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Harry Morse: “Bloodhound of the Far West”

By Geri Walton | May 16, 2022

Harry Morse (Henry Nicholson Morse) was an Old West lawman elected in 1863 as the sheriff of Alameda County, California. He served in that capacity from 1864 to 1878. Because of his tracking skills he became a celebrated and legendary figure partly because he found and captured some of the most notorious and infamous outlaws…

Strange and Terrible Deaths in the 1800s

By Geri Walton | May 9, 2022

There were many strange and terrible deaths in the 1800s and among them is a story from 1879 about a poor woman roasted alive in her carriage. It all began when Mrs. Honora Lacy left her home in Chester County. She was traveling to Wilmington, Delaware to buy a large quantity of cotton, straw, and…

The Cowboy: An American West Icon

By Geri Walton | May 2, 2022

The word cowboy did not begin to come into wide usage until the 1870s. In the nineteenth century, George Parsons, a licensed attorney turned banker lived in Arizona Territory in Tombstone and kept a detailed diary of what it was like to live in the Old West. He described the cowboy in this fashion:

May Day 1876 and the Coach from Oxford to London

By Geri Walton | April 25, 2022

A new stagecoach commenced running between Oxford and London in 1876, which was the same year that Samuel Clemens, better known as Mark Twain, published The Adventures of Tom Sawyer, a story set in the 1840s about a boy growing up along the Mississippi River. The Oxford and London stagecoach’s first journey was not as…

The Dangers of Eating Buns: A Delicious Delicacy

By Geri Walton | April 18, 2022

Although there were dangers in the Victorian Era and Georgian Era, some people claimed there were dangers in eating buns, at least that was what some newspapers thought in the mid-nineteenth century. These delicacies were delicious treats that people loved for breakfast or for afternoon tea. However, on 31 December 1859, an article previously published…

John Webster: Harvard Lecturer and Convicted Murderer

By Geri Walton | April 11, 2022

John Webster was born on 20 May 1793 and was from a well-connected family where his grandfather achieved success as a merchant. Indulged as a child and pampered in his youth, he enjoyed the best education and graduated from Harvard College. However, for all his advantages he learned nothing about money or how to be…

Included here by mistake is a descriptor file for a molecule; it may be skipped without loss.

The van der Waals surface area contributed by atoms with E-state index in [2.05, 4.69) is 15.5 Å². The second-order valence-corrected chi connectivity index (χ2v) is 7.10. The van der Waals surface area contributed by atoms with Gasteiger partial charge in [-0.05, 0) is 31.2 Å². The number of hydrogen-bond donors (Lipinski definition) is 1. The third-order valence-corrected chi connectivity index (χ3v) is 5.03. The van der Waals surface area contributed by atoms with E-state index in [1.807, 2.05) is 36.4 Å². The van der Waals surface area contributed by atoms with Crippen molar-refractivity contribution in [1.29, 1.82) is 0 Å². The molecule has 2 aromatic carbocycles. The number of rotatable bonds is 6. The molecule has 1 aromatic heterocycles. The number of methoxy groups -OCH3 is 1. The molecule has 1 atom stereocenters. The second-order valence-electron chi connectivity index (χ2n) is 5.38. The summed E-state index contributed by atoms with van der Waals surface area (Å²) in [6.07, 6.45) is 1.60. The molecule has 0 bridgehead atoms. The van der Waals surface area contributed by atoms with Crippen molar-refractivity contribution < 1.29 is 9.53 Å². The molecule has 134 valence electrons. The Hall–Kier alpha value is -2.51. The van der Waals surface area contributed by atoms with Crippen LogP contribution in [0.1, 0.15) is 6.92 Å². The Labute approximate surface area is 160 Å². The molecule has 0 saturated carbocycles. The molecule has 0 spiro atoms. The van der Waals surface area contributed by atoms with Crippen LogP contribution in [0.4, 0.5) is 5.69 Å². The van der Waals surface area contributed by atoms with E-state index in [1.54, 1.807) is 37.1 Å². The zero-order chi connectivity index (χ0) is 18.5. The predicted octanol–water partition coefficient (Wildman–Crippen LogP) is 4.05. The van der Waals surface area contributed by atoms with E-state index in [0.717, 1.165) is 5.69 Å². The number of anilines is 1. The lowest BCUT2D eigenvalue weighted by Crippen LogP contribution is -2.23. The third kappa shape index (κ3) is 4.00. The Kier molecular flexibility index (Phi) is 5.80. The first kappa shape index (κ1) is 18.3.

Jane Austen the Novelist: 25 Facts You Might Not Know

By Geri Walton | April 4, 2022

There may be some things about Jane Austen the novelist that you might not know. To help get you up to speed here are twenty-five facts about her.

Mary Rogers: A Sensational 1841 Murder

By Geri Walton | March 28, 2022

Mary Rogers was a noted American beauty whose body was found in the Hudson River in 1841. Her death was cloaked in mystery and much publicized by the press. There were some people who believed she committed suicide, others who thought she was an object of gang violence, and those who claimed she was victim…

Vanderbilt Ball of 26 March 1883: A Spectacular Affair

By Geri Walton | March 21, 2022

The Vanderbilt ball was an extravagant event held on 26 March 1883 by Alva Vanderbilt and her husband, William Kissam Vanderbilt. It was held as a housewarming at their newly built home located on the corner of Fifth Avenue and Fifty-second Street in New York. Attendees noted that it was one of the most brilliant…

Elopement of Richard Brinsley Sheridan with Marcia Maria Grant

By Geri Walton | March 14, 2022

In 1835, English newspapers reported on the scandalous elopement of the future Whig politician Richard Brinsley Sheridan and Marcia Maria Grant, daughter of Lieutenant General John Colquohoun Grant. The elopement happened on 15 May 1835, around the same time that Madame Tussaud was busying establishing her wax museum on Baker Street in London and many…